China is moving into the Israeli ports market on a large scale: With one Chinese company having already won a tender to construct the new Ashdod Port, a second Chinese firm will be taking over operations at the new Haifa Port, which is currently under construction by Shapir Engineering and the Ashtrom group at a cost of NIS 3.96 billion.
Shanghai International Port Group has been awarded the government tender to operate the new port in Haifa for 25 years. The new Haifa Port is expected to commence operations in 2021. SIPG was the only company that bid to operate the new facility.
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SIPG, which operates primarily in the Far East, is one of the world's leading companies in the container cargo field. Among others, the company operates the cargo terminals at the world's largest port in Shanghai and also at various ports in Europe. In 2014, SIPG-operated cargo terminals handled a total of some 35 million containers. In comparison, Israel's ports during the same period handled around 2.5 million containers.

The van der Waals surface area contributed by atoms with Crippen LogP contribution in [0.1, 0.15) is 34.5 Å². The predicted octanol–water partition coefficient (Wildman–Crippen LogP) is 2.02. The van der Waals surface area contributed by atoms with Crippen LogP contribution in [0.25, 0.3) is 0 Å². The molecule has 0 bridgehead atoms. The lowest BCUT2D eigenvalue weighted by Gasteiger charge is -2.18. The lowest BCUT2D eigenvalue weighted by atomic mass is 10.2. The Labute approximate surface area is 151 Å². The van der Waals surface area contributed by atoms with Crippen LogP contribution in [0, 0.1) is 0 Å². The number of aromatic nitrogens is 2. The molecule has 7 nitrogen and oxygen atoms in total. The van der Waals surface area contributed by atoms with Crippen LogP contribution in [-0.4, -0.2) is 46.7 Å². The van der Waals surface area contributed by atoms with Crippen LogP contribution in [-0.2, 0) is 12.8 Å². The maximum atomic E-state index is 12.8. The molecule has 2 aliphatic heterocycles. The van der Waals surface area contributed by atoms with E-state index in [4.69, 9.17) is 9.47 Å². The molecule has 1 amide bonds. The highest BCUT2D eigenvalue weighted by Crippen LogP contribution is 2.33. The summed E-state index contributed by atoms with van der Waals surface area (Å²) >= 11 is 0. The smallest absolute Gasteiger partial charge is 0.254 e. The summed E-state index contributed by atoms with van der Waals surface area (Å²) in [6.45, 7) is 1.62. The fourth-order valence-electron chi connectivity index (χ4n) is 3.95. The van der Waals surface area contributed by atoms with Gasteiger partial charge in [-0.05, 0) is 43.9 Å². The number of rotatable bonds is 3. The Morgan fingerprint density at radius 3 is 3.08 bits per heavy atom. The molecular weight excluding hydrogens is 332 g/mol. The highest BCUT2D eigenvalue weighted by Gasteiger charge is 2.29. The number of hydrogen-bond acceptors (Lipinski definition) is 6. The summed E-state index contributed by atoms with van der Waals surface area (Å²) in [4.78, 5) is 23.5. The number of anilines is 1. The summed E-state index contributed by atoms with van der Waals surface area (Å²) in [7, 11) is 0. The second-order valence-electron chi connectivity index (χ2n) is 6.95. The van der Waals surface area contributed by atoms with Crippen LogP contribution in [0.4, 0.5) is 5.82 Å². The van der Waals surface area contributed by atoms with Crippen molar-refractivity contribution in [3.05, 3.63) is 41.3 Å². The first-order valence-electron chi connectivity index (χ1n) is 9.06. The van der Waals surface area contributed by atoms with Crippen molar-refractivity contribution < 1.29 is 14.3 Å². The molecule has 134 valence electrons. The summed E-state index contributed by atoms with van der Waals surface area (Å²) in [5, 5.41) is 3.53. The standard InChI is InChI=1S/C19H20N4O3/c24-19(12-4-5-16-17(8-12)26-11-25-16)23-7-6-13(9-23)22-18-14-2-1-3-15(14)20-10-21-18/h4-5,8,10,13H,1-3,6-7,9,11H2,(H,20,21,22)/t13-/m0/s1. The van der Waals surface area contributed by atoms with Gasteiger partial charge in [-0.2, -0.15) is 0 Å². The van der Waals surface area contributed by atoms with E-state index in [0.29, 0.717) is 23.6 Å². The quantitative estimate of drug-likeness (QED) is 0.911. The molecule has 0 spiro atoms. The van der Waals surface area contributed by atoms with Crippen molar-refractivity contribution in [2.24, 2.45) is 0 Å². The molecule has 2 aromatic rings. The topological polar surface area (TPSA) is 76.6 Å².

In 2014, China Harbor won the tender to build the new Ashdod Port over the coming seven years at a cost of around NIS 3.6 billion. The government is now weighing bids to operate the new private facility in Ashdod from Germany’s Eurogate and from Terminal Investment Limited, the Dutch unit of Switzerland’s Mediterranean Shipping Company.
"This is an historic day for Israel," said Transportation Minister Israel Katz. “The Chinese group that won the tender will bring competition to the sector.
"The new ports will create thousands of new jobs and lead to a drop in the cost of living. It’s an expression of confidence in the State of Israel on the part of a superpower, which has decided to invest billions of shekels in Israel and turn it into an international cargo center for all the world."
According to Shlomo Breiman, CEO of the Israel Ports Company: "The new ports will operate according to international standards. They will address the needs of the economy and promote vital competition in the ports sector for the benefit of the public, in keeping with the model in place at most ports around the world."